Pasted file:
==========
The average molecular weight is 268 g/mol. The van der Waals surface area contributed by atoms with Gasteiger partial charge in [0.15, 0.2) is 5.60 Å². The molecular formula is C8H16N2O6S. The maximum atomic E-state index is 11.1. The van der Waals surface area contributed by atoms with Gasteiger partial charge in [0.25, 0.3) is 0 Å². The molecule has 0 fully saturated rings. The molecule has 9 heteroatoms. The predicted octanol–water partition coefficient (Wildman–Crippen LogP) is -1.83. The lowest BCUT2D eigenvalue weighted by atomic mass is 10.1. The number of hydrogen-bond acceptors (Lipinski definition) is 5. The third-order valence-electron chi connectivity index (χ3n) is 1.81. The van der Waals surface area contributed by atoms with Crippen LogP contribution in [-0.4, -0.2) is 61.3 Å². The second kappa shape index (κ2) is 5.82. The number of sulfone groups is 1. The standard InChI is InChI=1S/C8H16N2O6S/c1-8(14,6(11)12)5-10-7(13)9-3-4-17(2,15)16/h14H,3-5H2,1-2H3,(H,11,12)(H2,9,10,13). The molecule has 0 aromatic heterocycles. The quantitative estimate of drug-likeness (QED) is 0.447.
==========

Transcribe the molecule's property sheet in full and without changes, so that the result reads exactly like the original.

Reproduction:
The average molecular weight is 268 g/mol. The van der Waals surface area contributed by atoms with Gasteiger partial charge in [0.15, 0.2) is 5.60 Å². The molecular formula is C8H16N2O6S. The maximum atomic E-state index is 11.1. The van der Waals surface area contributed by atoms with Gasteiger partial charge in [0.25, 0.3) is 0 Å². The molecule has 0 fully saturated rings. The molecule has 9 heteroatoms. The predicted octanol–water partition coefficient (Wildman–Crippen LogP) is -1.83. The lowest BCUT2D eigenvalue weighted by atomic mass is 10.1. The number of hydrogen-bond acceptors (Lipinski definition) is 5. The third-order valence-electron chi connectivity index (χ3n) is 1.81. The van der Waals surface area contributed by atoms with Crippen LogP contribution in [-0.4, -0.2) is 61.3 Å². The second kappa shape index (κ2) is 5.82. The number of sulfone groups is 1. The standard InChI is InChI=1S/C8H16N2O6S/c1-8(14,6(11)12)5-10-7(13)9-3-4-17(2,15)16/h14H,3-5H2,1-2H3,(H,11,12)(H2,9,10,13). The molecule has 0 aromatic heterocycles. The quantitative estimate of drug-likeness (QED) is 0.447.